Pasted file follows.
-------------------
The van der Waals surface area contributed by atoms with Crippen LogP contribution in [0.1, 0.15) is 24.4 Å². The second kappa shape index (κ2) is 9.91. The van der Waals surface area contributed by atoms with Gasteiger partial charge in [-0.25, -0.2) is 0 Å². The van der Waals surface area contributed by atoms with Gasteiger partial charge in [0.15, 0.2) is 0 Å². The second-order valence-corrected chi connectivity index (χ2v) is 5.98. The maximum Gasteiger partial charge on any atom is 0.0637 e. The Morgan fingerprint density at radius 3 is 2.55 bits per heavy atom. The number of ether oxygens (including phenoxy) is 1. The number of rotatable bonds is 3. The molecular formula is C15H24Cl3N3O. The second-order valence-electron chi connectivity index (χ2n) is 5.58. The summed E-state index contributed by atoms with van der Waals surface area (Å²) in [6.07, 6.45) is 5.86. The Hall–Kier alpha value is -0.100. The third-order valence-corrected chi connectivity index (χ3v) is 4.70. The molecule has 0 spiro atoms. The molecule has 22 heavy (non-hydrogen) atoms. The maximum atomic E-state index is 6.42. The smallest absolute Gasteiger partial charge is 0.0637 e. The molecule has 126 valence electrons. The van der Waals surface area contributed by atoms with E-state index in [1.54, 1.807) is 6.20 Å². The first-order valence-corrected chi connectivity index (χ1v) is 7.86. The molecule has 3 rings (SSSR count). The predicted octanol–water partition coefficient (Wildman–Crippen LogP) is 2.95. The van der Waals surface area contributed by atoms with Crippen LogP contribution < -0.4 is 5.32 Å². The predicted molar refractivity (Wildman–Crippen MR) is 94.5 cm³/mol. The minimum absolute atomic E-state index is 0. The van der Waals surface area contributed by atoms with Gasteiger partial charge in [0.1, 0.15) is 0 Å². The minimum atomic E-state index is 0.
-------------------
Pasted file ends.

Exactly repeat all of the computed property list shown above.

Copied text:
The van der Waals surface area contributed by atoms with Crippen LogP contribution in [0.1, 0.15) is 24.4 Å². The second kappa shape index (κ2) is 9.91. The van der Waals surface area contributed by atoms with Gasteiger partial charge in [-0.25, -0.2) is 0 Å². The van der Waals surface area contributed by atoms with Gasteiger partial charge in [0.15, 0.2) is 0 Å². The second-order valence-corrected chi connectivity index (χ2v) is 5.98. The maximum Gasteiger partial charge on any atom is 0.0637 e. The Morgan fingerprint density at radius 3 is 2.55 bits per heavy atom. The number of ether oxygens (including phenoxy) is 1. The number of rotatable bonds is 3. The molecular formula is C15H24Cl3N3O. The second-order valence-electron chi connectivity index (χ2n) is 5.58. The summed E-state index contributed by atoms with van der Waals surface area (Å²) in [6.07, 6.45) is 5.86. The Hall–Kier alpha value is -0.100. The third-order valence-corrected chi connectivity index (χ3v) is 4.70. The molecule has 0 spiro atoms. The molecule has 22 heavy (non-hydrogen) atoms. The maximum atomic E-state index is 6.42. The smallest absolute Gasteiger partial charge is 0.0637 e. The molecule has 126 valence electrons. The van der Waals surface area contributed by atoms with E-state index in [1.54, 1.807) is 6.20 Å². The first-order valence-corrected chi connectivity index (χ1v) is 7.86. The molecule has 3 rings (SSSR count). The predicted octanol–water partition coefficient (Wildman–Crippen LogP) is 2.95. The van der Waals surface area contributed by atoms with Crippen LogP contribution < -0.4 is 5.32 Å². The predicted molar refractivity (Wildman–Crippen MR) is 94.5 cm³/mol. The minimum absolute atomic E-state index is 0. The van der Waals surface area contributed by atoms with Gasteiger partial charge in [0.1, 0.15) is 0 Å². The minimum atomic E-state index is 0.